Brahimi will "come back with some ideas for Security Council activity early next month," said a senior UN diplomat.

"The political process will not start until Assad and the opposition have beaten each other so much that there is no choice. They are not there yet, but Brahimi has a number of ideas, "added another Envoy in the Security Council.

On the ground on Sunday, rebels took control of three military posts in the outer suburb of Damascus of Douma amid heavy fighting and killed four soldiers at a checkpoint in the region, said the Syrian Observatory for human rights.

Regime warplanes hit targets in three air strikes in the nearby towns of Irbin, Zamalka and Harasta, where the army has tried for weeks to dislodge rebels, said the group.

At least 23 people were killed on Sunday, according to a provisional count compiled by the Observatory, following 114 deaths on Saturday, including 47 citizens, 36 soldiers and 31 rebels.

The Observatory on the basis of Britain is based on a countrywide network of activists, lawyers and doctors in civilian and military hospitals.

Fierce fighting erupted In Northern commercial hub Aleppo in different districts of the embattled city, such as the army shelled two neighborhoods, including the old souks in the heart of the second largest city in Syria, it said.

The souks are part of Aleppo from Old City district, listed as a UNESCO World Heritage site.

Parts of the souks were badly damaged by a fire caused by the fighting in late September.

Building components cost air-missiles in Qatar


DOHA, QATAR become most expensive construction raw materials market in the Gulf, according to the latest report of the mede on the industry.

Building material in Qatar costs on average 12 percent more than in the UAE and 4.5 percent more than in Saudi Arabia, according to MEED Q3 construction costs & Outlook report.

It has also pointed out that while the average tariff per tonne of rebar in Qatar was 32 percent higher than in the United Arab Emirates, the price of a 50 kg bag of cement was 3.5 percent higher and the cost of concrete 28.6% higher.

Rapid growth in the construction industry on the back of its programme to host the 2022 FIFA World Cup has resulted in building material prices facing strong inflationary pressure, it explained.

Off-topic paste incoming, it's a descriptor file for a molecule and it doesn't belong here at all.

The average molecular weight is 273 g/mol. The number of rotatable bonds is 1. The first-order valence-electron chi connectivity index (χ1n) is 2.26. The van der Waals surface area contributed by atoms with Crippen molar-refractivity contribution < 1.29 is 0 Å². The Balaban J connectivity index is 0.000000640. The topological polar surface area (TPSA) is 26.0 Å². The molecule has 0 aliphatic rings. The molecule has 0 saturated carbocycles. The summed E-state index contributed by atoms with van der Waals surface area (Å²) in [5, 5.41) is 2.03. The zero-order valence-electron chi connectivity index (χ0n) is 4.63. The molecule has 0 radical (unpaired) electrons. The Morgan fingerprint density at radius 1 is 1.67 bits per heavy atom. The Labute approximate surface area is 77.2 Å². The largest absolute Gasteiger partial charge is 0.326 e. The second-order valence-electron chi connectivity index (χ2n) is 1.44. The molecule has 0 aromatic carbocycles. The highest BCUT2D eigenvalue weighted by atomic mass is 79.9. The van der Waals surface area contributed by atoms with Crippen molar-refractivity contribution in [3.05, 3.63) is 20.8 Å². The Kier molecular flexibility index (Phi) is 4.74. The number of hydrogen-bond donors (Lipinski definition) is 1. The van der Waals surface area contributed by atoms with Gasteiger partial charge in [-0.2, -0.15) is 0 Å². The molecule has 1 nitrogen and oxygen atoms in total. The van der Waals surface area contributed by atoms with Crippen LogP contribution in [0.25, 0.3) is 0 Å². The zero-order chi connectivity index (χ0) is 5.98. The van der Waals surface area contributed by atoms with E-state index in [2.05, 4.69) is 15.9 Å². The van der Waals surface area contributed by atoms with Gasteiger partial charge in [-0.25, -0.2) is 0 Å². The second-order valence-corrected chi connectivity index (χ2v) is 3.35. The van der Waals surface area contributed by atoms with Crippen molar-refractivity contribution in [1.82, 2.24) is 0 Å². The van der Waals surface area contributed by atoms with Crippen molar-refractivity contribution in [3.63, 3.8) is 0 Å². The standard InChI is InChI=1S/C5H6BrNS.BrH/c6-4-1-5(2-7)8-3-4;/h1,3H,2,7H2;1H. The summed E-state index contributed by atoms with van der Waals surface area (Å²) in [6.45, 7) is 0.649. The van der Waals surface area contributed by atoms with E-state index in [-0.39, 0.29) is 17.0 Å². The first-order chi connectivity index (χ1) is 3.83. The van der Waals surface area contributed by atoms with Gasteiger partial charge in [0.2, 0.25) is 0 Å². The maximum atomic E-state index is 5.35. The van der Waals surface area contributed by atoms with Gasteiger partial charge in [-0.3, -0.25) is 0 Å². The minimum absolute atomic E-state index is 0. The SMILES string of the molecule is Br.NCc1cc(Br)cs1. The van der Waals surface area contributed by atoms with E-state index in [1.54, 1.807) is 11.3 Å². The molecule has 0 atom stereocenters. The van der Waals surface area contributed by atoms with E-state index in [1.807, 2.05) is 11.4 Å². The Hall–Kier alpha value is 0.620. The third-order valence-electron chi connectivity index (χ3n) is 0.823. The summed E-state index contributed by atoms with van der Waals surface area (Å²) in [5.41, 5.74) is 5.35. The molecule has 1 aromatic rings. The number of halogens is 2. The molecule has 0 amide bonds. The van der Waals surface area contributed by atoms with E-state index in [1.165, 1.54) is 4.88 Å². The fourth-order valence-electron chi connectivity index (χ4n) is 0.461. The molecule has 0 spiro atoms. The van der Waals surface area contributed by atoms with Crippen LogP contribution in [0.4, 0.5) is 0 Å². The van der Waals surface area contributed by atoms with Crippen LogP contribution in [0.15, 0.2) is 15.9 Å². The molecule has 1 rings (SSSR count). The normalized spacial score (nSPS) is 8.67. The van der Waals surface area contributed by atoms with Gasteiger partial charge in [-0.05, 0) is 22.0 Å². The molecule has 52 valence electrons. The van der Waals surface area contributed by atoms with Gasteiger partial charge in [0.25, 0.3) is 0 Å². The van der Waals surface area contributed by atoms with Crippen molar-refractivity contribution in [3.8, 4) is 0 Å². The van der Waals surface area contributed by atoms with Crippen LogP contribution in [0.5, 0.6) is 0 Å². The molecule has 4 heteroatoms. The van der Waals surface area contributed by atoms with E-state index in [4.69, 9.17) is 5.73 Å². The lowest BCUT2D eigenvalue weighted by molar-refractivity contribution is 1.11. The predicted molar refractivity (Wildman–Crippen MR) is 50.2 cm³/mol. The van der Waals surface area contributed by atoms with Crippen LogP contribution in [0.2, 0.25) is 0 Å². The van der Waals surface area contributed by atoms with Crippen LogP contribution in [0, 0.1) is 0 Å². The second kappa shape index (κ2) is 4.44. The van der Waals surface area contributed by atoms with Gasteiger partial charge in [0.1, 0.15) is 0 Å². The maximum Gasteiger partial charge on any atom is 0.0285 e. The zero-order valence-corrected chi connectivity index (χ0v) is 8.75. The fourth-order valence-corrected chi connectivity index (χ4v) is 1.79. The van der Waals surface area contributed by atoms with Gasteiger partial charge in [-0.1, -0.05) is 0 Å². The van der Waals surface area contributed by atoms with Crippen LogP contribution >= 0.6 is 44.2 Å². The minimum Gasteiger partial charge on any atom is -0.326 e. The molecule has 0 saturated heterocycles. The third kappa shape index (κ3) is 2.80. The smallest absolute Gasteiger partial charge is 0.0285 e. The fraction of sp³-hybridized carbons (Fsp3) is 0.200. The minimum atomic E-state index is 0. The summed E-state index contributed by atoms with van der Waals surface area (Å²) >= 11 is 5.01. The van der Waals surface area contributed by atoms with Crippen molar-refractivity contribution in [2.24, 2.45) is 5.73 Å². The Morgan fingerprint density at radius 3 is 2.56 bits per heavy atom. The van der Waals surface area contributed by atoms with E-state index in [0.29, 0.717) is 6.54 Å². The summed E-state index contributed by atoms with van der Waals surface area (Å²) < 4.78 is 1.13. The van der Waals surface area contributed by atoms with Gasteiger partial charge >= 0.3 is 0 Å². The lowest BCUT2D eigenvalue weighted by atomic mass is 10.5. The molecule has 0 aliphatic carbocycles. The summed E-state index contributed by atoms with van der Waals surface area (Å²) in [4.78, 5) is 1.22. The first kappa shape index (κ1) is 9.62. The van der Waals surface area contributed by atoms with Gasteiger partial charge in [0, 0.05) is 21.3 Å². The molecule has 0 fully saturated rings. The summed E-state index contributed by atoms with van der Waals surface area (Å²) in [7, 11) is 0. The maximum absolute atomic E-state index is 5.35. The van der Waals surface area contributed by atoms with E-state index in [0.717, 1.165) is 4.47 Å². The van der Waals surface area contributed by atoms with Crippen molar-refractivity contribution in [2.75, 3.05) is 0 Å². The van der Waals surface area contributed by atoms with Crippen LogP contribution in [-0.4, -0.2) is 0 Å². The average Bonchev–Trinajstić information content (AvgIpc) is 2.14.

Explain that the enormous difference in the cost of rebar, MEED cost Indexes (MCI) General Manager Emil Rademeyer, said that a steady increase in the demand for rebar and the anticipation of an approaching boom in construction spending drove the price considerably higher than in the UAE.

However, construction wage costs, Saudi Arabia leads the field, the report said.

While the average labor costs (taking into account all categories) is 18 percent higher than in Saudi Arabia, the UAE and 51 percent more expensive than in Qatar, daily skilled labour costs 22 percent higher in Saudi Arabia than in the UAE.

Also has daily unskilled workers 14 percent higher, according to the study.

The report, part of the new platform, which allows users to query Indices MEED costs cost information for materials, labor, fuel and equipment in the GCC countries has also indicated that the demand for cement will peak in 2015.

Chronicles of Caribbean change curated and served



IN size, cultural scope and freshness of material, the three-museum exhibition “Caribbean: Crossroads of the World” is the big art event of the summer season in New York, itself one of the largest Caribbean cities.

To take in the entire thing requires travelling between the Studio Museum in Harlem and El Museo del Barrio, both in Manhattan, and across the East River to the Queens Museum of Art in Flushing. If you’re short on time or patience, any single segment is dense and vivid enough to give you the flavour of the whole. But if you can see all three, absolutely do.

Each tells a hugely complex story from a different thematic angle – collectively, a telling that has been long in the planning and is long overdue. (Caribbean material has thus far not shared in the aura of glamour that has gathered around Latin American art.) While not strictly speaking a masterpiece show, its like won’t be attempted again on this scale and in this depth for some time.